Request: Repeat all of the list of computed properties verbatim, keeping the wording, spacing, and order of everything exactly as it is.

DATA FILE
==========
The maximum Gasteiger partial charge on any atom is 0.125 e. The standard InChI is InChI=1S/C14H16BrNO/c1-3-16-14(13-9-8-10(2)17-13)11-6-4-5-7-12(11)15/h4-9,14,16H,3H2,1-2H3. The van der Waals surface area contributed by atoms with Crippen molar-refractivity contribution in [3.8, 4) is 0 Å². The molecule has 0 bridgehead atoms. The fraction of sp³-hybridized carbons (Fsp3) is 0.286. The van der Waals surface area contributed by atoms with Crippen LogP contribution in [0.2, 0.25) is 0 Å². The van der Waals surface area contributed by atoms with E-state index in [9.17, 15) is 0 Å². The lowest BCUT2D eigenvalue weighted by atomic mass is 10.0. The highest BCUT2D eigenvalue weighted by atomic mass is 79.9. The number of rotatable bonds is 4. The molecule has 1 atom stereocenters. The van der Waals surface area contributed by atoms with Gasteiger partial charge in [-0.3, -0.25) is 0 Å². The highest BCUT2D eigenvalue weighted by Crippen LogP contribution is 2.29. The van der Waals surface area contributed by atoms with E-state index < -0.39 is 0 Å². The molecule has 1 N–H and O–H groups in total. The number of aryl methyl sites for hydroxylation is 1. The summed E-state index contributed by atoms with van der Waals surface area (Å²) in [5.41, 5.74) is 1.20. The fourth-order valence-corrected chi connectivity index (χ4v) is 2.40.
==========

The maximum Gasteiger partial charge on any atom is 0.125 e. The standard InChI is InChI=1S/C14H16BrNO/c1-3-16-14(13-9-8-10(2)17-13)11-6-4-5-7-12(11)15/h4-9,14,16H,3H2,1-2H3. The van der Waals surface area contributed by atoms with Crippen molar-refractivity contribution in [3.8, 4) is 0 Å². The molecule has 0 bridgehead atoms. The fraction of sp³-hybridized carbons (Fsp3) is 0.286. The van der Waals surface area contributed by atoms with Crippen LogP contribution in [0.2, 0.25) is 0 Å². The van der Waals surface area contributed by atoms with E-state index in [9.17, 15) is 0 Å². The lowest BCUT2D eigenvalue weighted by atomic mass is 10.0. The highest BCUT2D eigenvalue weighted by atomic mass is 79.9. The number of rotatable bonds is 4. The molecule has 1 atom stereocenters. The van der Waals surface area contributed by atoms with Gasteiger partial charge in [-0.3, -0.25) is 0 Å². The highest BCUT2D eigenvalue weighted by Crippen LogP contribution is 2.29. The van der Waals surface area contributed by atoms with E-state index < -0.39 is 0 Å². The molecule has 1 N–H and O–H groups in total. The number of aryl methyl sites for hydroxylation is 1. The summed E-state index contributed by atoms with van der Waals surface area (Å²) in [5.41, 5.74) is 1.20. The fourth-order valence-corrected chi connectivity index (χ4v) is 2.40.